From the Editors: June 6, 2018
And the dust, it settles on these things
Things begin and things end. It sounds simple, doesn't it? In a way it is, but in a different way, it's something we're never ready to accept and never fully will be. So maybe it's not so simple at all. Or, maybe the answer is — in the immortal words of the girl from the Old El Paso commercial — "why not both?"
The cessation of a thing is usually a cause for despair, or at very least, reflection. We imbue certain things with a life of their own, rightfully so, are sad to see them go. To focus in more specifically, and stop using such frustratingly general and repetitive terms, let's talk about the Riverside Inn. The historic hotel stood from for over 130 years, the symbol of an entire town (though it's more accurately a home rule municipality, but where's the poetry in that?).
In May of 2017, it was destroyed by a fire. To many people it was Cambridge Springs. The Crawford County town, just beyond the county border, is a place with a rich history. John Burdick, a longtime resident, examines that history, taking a personal look at the past, present, and future of his hometown through the lens of the Inn. With it's beautiful turn of the century aesthetic, it perfectly bred nostalgia with gusto. The memories people shared there were amplified by the setting, and after the building's tragic loss, they're boosted even more.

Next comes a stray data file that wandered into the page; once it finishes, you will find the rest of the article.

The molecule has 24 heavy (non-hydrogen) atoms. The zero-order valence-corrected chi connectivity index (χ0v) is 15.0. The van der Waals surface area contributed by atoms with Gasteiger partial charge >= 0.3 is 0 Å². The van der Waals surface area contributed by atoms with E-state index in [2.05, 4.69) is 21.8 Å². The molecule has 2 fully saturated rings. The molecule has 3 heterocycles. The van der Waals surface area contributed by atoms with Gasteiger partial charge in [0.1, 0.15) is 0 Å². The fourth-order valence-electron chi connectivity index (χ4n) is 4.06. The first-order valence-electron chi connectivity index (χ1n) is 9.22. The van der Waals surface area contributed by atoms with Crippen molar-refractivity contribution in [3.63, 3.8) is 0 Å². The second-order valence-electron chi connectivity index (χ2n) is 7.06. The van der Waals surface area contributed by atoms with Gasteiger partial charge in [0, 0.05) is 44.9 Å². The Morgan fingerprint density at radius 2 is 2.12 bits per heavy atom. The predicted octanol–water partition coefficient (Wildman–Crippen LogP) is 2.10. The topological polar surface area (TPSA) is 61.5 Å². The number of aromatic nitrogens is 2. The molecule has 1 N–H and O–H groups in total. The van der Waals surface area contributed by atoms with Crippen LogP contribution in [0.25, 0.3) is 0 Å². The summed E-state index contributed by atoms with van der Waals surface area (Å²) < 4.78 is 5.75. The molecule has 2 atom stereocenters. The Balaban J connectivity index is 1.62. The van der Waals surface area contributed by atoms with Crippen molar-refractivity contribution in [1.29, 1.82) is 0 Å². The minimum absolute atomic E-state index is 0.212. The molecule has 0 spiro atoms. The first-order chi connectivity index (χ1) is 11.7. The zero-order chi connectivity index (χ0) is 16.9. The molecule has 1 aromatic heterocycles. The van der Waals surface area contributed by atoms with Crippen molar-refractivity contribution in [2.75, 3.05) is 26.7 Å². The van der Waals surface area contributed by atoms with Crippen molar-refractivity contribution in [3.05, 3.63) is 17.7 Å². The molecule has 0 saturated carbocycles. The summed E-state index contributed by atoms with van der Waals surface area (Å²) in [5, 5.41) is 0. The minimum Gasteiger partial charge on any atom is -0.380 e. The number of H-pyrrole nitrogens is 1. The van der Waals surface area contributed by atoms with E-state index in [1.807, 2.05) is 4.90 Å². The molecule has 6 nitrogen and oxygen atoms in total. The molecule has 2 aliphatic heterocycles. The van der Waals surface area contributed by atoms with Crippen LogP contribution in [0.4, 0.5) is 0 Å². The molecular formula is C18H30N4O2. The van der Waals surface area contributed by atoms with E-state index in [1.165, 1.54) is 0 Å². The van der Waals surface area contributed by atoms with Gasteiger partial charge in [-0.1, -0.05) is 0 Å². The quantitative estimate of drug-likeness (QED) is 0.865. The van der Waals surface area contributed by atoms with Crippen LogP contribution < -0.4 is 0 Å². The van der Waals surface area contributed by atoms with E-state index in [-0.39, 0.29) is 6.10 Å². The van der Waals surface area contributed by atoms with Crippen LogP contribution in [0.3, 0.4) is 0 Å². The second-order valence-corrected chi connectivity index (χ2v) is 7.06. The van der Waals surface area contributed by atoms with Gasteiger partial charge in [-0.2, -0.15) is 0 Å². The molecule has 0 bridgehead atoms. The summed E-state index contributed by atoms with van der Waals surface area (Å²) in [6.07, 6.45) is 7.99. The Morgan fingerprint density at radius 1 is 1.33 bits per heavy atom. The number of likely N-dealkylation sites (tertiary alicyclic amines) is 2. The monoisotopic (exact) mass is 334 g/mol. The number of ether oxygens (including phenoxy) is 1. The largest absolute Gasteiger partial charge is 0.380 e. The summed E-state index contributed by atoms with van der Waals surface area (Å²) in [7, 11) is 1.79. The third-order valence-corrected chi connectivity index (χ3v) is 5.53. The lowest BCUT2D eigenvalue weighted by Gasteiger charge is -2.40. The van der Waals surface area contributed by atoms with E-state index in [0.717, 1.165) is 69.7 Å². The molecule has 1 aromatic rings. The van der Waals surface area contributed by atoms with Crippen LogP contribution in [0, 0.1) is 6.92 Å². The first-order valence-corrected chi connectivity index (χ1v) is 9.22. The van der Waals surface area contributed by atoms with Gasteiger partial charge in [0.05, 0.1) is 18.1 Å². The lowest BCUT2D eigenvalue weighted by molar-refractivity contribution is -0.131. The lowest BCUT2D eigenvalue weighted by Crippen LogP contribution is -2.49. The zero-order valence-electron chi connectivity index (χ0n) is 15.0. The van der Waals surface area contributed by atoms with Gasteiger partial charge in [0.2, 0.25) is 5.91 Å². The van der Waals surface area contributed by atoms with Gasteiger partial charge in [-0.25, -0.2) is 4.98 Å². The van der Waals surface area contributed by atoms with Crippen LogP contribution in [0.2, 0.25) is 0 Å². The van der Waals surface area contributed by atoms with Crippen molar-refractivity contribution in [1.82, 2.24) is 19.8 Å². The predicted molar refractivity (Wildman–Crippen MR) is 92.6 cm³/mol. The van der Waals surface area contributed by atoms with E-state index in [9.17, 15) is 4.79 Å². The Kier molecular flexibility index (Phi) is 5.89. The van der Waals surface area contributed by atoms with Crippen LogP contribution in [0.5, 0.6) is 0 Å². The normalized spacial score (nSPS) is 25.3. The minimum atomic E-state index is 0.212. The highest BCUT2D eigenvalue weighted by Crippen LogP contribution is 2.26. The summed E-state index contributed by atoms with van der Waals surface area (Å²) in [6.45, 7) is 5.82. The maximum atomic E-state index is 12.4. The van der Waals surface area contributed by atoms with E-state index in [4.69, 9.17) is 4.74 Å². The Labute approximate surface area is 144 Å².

There are things beginning in Cambridge Springs too. Running for several wonderful years, the Riverside Music Festival was one of the best ways to hear local talent, and now it returns just as strong in the form of the Cambridge Springs Music Festival.
North of Crawford County, there's plenty more things that are beginning. After all, it's summertime. Starting in June, there's something to do every day of the week. Take a look at our spotlight section for handfuls of Summer Kickoffs. There's Music in the Park, Movies Under the Stars, and every manner of X + preposition + Y (allow us to humbly suggest "Tunes in the Lagoons").
There's a famous scene in the finale of the first season of Mad Men. In it, Don Draper gives the single most beautiful pitch for a slide projector, beginning with "nostalgia - it's delicate, but potent." He goes on to cite "that in Greek nostalgia literally means 'the pain from an old wound.' It's a twinge in your heart far more powerful than memory alone. This device isn't a spaceship, it's a time machine. It goes backwards, and forwards … it takes us to a place where we ache to go again. It's not called the wheel, it's called the carousel. It let's us travel the way a child travels - around and around, and back home again, to a place where we know are loved."
Memories a beautiful things. Let's continue to make more of them.